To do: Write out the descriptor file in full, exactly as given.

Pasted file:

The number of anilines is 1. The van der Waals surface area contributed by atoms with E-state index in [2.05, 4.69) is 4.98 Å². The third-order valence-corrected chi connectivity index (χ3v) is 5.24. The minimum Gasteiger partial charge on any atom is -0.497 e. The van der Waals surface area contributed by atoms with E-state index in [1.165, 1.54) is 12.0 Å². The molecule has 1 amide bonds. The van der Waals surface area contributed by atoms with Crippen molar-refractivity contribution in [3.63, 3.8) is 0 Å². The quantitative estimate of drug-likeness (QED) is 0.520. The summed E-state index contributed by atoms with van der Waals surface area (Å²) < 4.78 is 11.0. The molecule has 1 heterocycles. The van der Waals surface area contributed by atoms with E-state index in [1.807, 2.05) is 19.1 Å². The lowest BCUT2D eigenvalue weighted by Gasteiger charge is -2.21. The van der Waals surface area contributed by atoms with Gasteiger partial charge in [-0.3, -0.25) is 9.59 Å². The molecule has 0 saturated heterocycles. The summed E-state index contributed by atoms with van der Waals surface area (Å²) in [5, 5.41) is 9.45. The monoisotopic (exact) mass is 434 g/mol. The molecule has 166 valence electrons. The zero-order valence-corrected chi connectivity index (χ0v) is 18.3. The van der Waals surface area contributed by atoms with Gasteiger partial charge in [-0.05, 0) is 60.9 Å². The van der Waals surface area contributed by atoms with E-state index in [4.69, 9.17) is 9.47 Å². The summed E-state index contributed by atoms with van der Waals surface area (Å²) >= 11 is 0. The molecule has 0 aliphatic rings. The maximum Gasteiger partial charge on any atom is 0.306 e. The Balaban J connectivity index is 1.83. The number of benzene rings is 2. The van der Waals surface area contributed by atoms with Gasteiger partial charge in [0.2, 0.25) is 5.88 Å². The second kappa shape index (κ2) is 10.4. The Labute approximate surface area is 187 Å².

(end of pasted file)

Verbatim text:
The number of anilines is 1. The van der Waals surface area contributed by atoms with E-state index in [2.05, 4.69) is 4.98 Å². The third-order valence-corrected chi connectivity index (χ3v) is 5.24. The minimum Gasteiger partial charge on any atom is -0.497 e. The van der Waals surface area contributed by atoms with E-state index in [1.165, 1.54) is 12.0 Å². The molecule has 1 amide bonds. The van der Waals surface area contributed by atoms with Crippen molar-refractivity contribution in [3.63, 3.8) is 0 Å². The quantitative estimate of drug-likeness (QED) is 0.520. The summed E-state index contributed by atoms with van der Waals surface area (Å²) < 4.78 is 11.0. The molecule has 1 heterocycles. The van der Waals surface area contributed by atoms with E-state index in [1.807, 2.05) is 19.1 Å². The lowest BCUT2D eigenvalue weighted by Gasteiger charge is -2.21. The van der Waals surface area contributed by atoms with Gasteiger partial charge in [-0.3, -0.25) is 9.59 Å². The molecule has 0 saturated heterocycles. The summed E-state index contributed by atoms with van der Waals surface area (Å²) in [5, 5.41) is 9.45. The monoisotopic (exact) mass is 434 g/mol. The molecule has 166 valence electrons. The zero-order valence-corrected chi connectivity index (χ0v) is 18.3. The van der Waals surface area contributed by atoms with Gasteiger partial charge in [-0.05, 0) is 60.9 Å². The van der Waals surface area contributed by atoms with E-state index in [4.69, 9.17) is 9.47 Å². The summed E-state index contributed by atoms with van der Waals surface area (Å²) >= 11 is 0. The molecule has 0 aliphatic rings. The maximum Gasteiger partial charge on any atom is 0.306 e. The Balaban J connectivity index is 1.83. The number of benzene rings is 2. The van der Waals surface area contributed by atoms with Gasteiger partial charge in [0.2, 0.25) is 5.88 Å². The second kappa shape index (κ2) is 10.4. The Labute approximate surface area is 187 Å².